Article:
Claim Filed Against UBS For Widow – More Than $1 Million in Losses Related to Puerto Rico Debt

Sonn Law Group and Aldarondo & Lopéz Bras recently filed a claim against UBS Financial Services, Inc. and UBS Financial Services Inc. of Puerto Rico on behalf of an elderly widow who has suffered more than $1 million in losses stemming from investments in Puerto Rico debt, including Closed End Funds (“CEFs”) that invested in Puerto Rico bonds as well as direct investments in Puerto Rico bonds. Aldarondo & Lopéz Bras is a separate law firm only licensed to practice law in Puerto Rico. The 68-year-old woman, a housewife who never held employment outside the home, was widowed in 2009 when her husband of 41 years died of cancer. The woman entrusted $1million from her deceased husband’s life insurance policy to UBS and its Financial Advisors. UBS recommended that the widow invest approximately $1 million in Puerto Rico debt, and compounded this risky, unsuitable concentration of securities by also recommending that she use her investments to obtain a credit line from UBS Bank.

UBS Puerto Rico was the primary underwriter of 23 CEFs with a total market capitalization of more than $5 billion. CEFs differ from traditional open-end mutual funds in that open-end funds offer and redeem shares at the fund’s net asset value (“NAV”). The NAY was determined by the managers of the fund. CEF prices can be at a discount or premium to the NAV. The majority of the UBS CEFs holdings are concentrated in Puerto Rico debt. These UBS CEFs are not traded on an exchange or quoted on any quotation service and are only available to Puerto Rico residents. UBS Puerto Rico has been the only or dominant secondary market dealer or liquidity provider for the UBS CEFs.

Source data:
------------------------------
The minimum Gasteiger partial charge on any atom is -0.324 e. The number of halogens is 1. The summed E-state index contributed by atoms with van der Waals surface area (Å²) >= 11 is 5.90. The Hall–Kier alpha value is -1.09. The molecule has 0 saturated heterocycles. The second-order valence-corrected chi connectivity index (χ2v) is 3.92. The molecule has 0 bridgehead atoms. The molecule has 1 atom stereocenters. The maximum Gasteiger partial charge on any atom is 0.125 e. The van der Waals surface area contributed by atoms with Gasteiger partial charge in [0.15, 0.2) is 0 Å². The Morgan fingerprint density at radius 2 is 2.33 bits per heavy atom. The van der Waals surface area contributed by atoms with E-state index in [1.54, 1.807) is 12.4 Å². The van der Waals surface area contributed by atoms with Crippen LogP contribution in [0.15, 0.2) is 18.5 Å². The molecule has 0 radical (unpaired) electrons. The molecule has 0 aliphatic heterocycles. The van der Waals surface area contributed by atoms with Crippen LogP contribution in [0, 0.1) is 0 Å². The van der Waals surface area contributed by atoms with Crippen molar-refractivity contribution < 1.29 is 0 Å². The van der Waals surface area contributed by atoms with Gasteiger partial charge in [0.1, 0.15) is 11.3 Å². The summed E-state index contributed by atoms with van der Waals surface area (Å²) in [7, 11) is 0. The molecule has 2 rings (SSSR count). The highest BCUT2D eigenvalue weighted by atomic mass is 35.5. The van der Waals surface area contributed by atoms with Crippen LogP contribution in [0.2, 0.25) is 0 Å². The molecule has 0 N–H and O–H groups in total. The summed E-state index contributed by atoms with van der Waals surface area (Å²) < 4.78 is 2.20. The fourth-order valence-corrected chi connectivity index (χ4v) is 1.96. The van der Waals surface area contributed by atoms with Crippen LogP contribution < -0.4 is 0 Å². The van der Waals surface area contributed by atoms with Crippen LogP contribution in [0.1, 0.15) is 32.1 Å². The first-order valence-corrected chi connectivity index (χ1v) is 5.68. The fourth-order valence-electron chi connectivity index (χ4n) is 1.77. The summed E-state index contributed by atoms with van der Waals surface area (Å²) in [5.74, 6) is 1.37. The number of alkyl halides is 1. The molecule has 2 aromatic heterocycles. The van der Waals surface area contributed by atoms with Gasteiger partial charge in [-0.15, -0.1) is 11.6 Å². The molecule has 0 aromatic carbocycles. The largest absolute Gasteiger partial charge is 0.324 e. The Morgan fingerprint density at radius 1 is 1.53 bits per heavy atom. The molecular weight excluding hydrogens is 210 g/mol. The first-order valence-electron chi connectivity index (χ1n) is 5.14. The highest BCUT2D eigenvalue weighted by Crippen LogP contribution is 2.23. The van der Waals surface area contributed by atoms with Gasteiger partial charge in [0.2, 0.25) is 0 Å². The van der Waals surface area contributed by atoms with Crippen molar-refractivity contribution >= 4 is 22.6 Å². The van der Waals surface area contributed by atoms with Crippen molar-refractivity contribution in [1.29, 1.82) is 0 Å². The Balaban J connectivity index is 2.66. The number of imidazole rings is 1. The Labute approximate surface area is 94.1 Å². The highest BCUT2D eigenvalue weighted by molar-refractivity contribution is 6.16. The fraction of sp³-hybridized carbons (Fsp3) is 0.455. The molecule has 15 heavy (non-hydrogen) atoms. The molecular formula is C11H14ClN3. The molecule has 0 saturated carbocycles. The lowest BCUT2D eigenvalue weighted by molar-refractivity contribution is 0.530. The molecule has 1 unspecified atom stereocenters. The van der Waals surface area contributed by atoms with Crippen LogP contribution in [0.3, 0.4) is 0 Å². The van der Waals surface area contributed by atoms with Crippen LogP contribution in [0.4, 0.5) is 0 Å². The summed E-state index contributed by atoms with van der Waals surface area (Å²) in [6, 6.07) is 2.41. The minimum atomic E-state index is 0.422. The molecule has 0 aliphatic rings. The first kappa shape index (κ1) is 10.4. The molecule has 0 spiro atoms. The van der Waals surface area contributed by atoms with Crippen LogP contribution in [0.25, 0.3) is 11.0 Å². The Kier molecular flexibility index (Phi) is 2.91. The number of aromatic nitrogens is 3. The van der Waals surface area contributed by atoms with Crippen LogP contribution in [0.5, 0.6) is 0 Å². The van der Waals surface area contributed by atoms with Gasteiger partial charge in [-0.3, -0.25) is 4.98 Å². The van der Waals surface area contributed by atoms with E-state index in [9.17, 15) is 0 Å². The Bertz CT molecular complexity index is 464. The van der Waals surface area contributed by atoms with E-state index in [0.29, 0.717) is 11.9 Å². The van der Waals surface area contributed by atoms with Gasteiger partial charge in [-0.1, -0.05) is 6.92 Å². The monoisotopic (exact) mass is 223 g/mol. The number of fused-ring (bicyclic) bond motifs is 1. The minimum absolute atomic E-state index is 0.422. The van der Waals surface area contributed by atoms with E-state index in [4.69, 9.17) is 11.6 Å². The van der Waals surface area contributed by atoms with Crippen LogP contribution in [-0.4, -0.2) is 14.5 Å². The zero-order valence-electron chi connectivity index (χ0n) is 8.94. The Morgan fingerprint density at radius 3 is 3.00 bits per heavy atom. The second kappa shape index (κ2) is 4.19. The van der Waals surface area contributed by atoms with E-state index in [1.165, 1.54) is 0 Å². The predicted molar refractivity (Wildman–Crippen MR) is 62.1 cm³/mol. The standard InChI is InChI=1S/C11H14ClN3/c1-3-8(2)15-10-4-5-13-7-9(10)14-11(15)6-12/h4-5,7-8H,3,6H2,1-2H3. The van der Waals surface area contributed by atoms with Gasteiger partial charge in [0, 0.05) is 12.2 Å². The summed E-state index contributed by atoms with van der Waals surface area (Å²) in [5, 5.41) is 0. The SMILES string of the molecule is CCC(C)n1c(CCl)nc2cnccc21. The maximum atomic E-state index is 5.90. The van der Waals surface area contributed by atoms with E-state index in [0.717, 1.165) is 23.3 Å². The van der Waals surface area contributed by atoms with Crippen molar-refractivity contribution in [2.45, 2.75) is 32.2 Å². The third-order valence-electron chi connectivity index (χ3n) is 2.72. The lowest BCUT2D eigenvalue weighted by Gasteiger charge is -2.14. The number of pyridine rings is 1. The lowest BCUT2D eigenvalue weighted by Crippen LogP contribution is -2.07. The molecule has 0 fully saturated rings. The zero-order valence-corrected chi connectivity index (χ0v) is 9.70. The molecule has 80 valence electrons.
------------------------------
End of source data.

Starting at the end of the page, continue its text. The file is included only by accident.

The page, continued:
The Statement of Claim alleges that the widow had never had a brokerage account before and was a completely inexperienced and unsophisticated investor. She met with a UBS Financial Advisor in May 2009 to discuss investing the life insurance proceeds. The widow allegedly told the UBS Financial Advisor that she was primarily interested in generating a modest degree of income to meet her monthly financial needs, and that the life insurance proceeds represented virtually all of her liquid assets at the time. The widow could not afford to lose her capital, and had no interest in speculative or high risk investments or strategies. The UBS Financial Advisor allegedly assured the widow that he would only invest in low risk investments that would serve to protect her principal while generating a modest degree of income.